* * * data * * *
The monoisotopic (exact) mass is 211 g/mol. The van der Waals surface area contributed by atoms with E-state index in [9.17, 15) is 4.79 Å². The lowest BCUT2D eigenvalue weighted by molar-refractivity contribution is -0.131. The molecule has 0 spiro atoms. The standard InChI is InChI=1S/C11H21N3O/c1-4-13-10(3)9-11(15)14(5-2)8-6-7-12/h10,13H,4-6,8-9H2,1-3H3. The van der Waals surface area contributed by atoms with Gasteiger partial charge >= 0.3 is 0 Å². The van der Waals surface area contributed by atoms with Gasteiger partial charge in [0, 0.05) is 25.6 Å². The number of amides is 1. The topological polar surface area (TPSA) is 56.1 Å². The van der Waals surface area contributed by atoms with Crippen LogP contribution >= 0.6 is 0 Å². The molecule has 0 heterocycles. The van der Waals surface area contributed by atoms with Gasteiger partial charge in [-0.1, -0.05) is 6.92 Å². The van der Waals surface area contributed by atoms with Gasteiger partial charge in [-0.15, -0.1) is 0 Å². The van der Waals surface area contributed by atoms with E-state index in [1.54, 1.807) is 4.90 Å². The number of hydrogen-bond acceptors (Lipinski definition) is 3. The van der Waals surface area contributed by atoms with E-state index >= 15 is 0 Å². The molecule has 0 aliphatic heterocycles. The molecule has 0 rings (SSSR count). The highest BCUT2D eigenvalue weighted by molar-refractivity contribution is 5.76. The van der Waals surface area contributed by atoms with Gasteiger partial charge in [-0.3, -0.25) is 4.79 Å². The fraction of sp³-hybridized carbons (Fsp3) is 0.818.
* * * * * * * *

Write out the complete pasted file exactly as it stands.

The monoisotopic (exact) mass is 211 g/mol. The van der Waals surface area contributed by atoms with E-state index in [9.17, 15) is 4.79 Å². The lowest BCUT2D eigenvalue weighted by molar-refractivity contribution is -0.131. The molecule has 0 spiro atoms. The standard InChI is InChI=1S/C11H21N3O/c1-4-13-10(3)9-11(15)14(5-2)8-6-7-12/h10,13H,4-6,8-9H2,1-3H3. The van der Waals surface area contributed by atoms with Gasteiger partial charge >= 0.3 is 0 Å². The van der Waals surface area contributed by atoms with Gasteiger partial charge in [0, 0.05) is 25.6 Å². The number of amides is 1. The topological polar surface area (TPSA) is 56.1 Å². The van der Waals surface area contributed by atoms with Crippen LogP contribution >= 0.6 is 0 Å². The molecule has 0 heterocycles. The van der Waals surface area contributed by atoms with Gasteiger partial charge in [-0.1, -0.05) is 6.92 Å². The van der Waals surface area contributed by atoms with Gasteiger partial charge in [-0.15, -0.1) is 0 Å². The van der Waals surface area contributed by atoms with E-state index in [1.54, 1.807) is 4.90 Å². The number of hydrogen-bond acceptors (Lipinski definition) is 3. The van der Waals surface area contributed by atoms with E-state index >= 15 is 0 Å². The molecule has 0 aliphatic heterocycles. The molecule has 0 rings (SSSR count). The highest BCUT2D eigenvalue weighted by molar-refractivity contribution is 5.76. The van der Waals surface area contributed by atoms with Gasteiger partial charge in [-0.3, -0.25) is 4.79 Å². The fraction of sp³-hybridized carbons (Fsp3) is 0.818.